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None of Us Is Free Until All of Us Are Free

None of Us Is Free Until All of Us Are Free

The author working at a childcare center in Israel

This week I am preparing for Passover, a joyous holiday in which we commemorate our people’s journey from bondage to freedom. Freedom is a theme that resonates for me, not simply as a philosophical topic for discussion at an upcoming seder, but as a down-to-earth ideal that motivates my daily actions.

These days, I spend my time working with a group of people who have tasted the bitterness of slavery, torture, and hardship, and who long for freedom, the African asylum-seeking community in Israel.

Seven years ago, when I moved to Israel with my three daughters and my husband, who served as United States Ambassador to Israel, I could never have imagined what my life would be like. As a spouse of a diplomat, I worked to foster the relationship between America and Israel through cultural programs and outreach visits to schools and hospitals.

Though our lives were filled with diplomatic responsibilities, I felt that something was missing. Doing my small part to repair the world, tikkun olam, was a value I learned early on from my parents. As a teenager in NFTY, I traveled with my best friend, Ann Kaner-Roth, z”l, to Washington, D.C., and met powerful role models, including Rabbi David Saperstein, who inspired us to turn our Jewish learning into action.

My oldest daughter and I began to volunteer each week in a dark and dingy gan (childcare center) filled to the brim with the children of asylum-seekers in South Tel Aviv. We were stunned that just 20 minutes from our fancy residence in Herzliya, young children spent their days in overcrowded, unsafe centers. It wasn’t unusual to see 50 children in one small room with one caregiver. We read stories and sang songs with the kids. We held the babies, who would otherwise lay in their cribs for hours on end with no human contact.

Soon I recruited others from the diplomatic and international community. After a tragic winter, when five babies died due to malnutrition and neglect, our focus shifted to humanitarian needs. We started an initiative, Invisible Kids, to provide food, diapers, and infant formula for children at risk.

The journey from bondage to freedom for our people, the Jewish people, took place centuries ago, but for the people I work with each day, the journey is still fresh in their minds. I hear about the pain and fear they carry with them from the genocide in the Darfur region of Sudan and from the violent dictatorship in Eritrea. I hear the stories of the anguish of watching family members being killed, and the stories of physical torture endured in Sinai as they fell into the grip of human traffickers. Israel is a haven where they can rebuild their lives, while they wait for their home countries to be safe again.

Countries around the world are struggling to find ways to help asylum-seekers, while meeting their international obligations to provide each one with an opportunity to have an asylum claim processed. Israeli residents of South Tel Aviv, long neglected by their government, also deal with the strain of the influx of this impoverished population. Canada and the United States are also helping absorb some of the asylum seekers from Israel.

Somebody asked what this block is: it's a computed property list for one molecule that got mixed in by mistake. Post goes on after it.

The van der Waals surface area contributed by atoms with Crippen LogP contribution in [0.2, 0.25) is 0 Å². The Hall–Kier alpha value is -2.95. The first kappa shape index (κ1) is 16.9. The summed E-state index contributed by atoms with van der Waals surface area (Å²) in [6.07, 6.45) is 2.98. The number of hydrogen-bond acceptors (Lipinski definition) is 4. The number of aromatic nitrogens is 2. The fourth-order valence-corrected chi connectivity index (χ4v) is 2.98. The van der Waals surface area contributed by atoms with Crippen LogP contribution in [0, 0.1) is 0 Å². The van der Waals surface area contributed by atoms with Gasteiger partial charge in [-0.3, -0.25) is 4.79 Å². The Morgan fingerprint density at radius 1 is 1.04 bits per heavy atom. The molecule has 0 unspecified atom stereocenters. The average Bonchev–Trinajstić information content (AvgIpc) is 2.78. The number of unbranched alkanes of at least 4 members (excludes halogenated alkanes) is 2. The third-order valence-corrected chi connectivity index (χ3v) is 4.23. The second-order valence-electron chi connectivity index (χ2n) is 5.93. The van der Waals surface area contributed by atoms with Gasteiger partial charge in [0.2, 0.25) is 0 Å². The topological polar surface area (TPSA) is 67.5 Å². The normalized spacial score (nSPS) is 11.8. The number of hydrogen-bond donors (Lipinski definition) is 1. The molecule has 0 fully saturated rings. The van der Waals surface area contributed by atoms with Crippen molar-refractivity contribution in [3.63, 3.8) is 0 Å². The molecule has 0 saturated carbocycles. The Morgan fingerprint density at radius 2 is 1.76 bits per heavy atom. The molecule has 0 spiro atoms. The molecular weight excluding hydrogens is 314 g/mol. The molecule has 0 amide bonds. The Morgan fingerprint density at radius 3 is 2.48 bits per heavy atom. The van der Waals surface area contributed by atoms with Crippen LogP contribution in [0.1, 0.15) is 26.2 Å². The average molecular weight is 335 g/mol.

As the prospect of deportations looms, the stress is palpable. The teachers report children crying at school because their uncle or cousin might be sent away, and women who depend on these men cannot make ends meet when they are imprisoned for refusing deportation to a third country. A 20% withholding rule imposed on their earnings, in addition to taxes on already meager wages, makes it difficult to pay for food and shelter. The fabric of the community is being stretched to the breaking point and no social safety net exists for the developing crisis.  

I am encouraged by the wonderful people who are coming forward to help and the courageous leaders in Israel and in North America who are speaking out and demanding that we act in a humane way toward the strangers among us. At the seder, we will hear: “You should love the stranger as yourself, for you were strangers in the land of Egypt.” I wonder: how can we send fellow human beings back to danger, especially now, as we ready ourselves to celebrate our own people’s freedom, Z’man Cherutaynu.

As we sit down at our seder table to celebrate our journey to freedom, let us work together to help others leave hardship and slavery behind.

Chag Pesach Sameach! Happy Passover!

To learn more about the African asylum seekers in Israel and how we can help both Israel and the asylum seekers, email Julie Fisher.

Julie Fisher is an educator, volunteer, and human rights advocate. She met her husband Daniel Shapiro at URJ Camp Olin-Sang-Ruby Union Institute (OSRUI) when they were teens. Julie taught at the Rashi School, the Reform Day School of Boston, and the Milton Gottesman Jewish Day School (JPDS) in Washington, D.C., before moving to Israel with her family in 2011.

Julie Fisher
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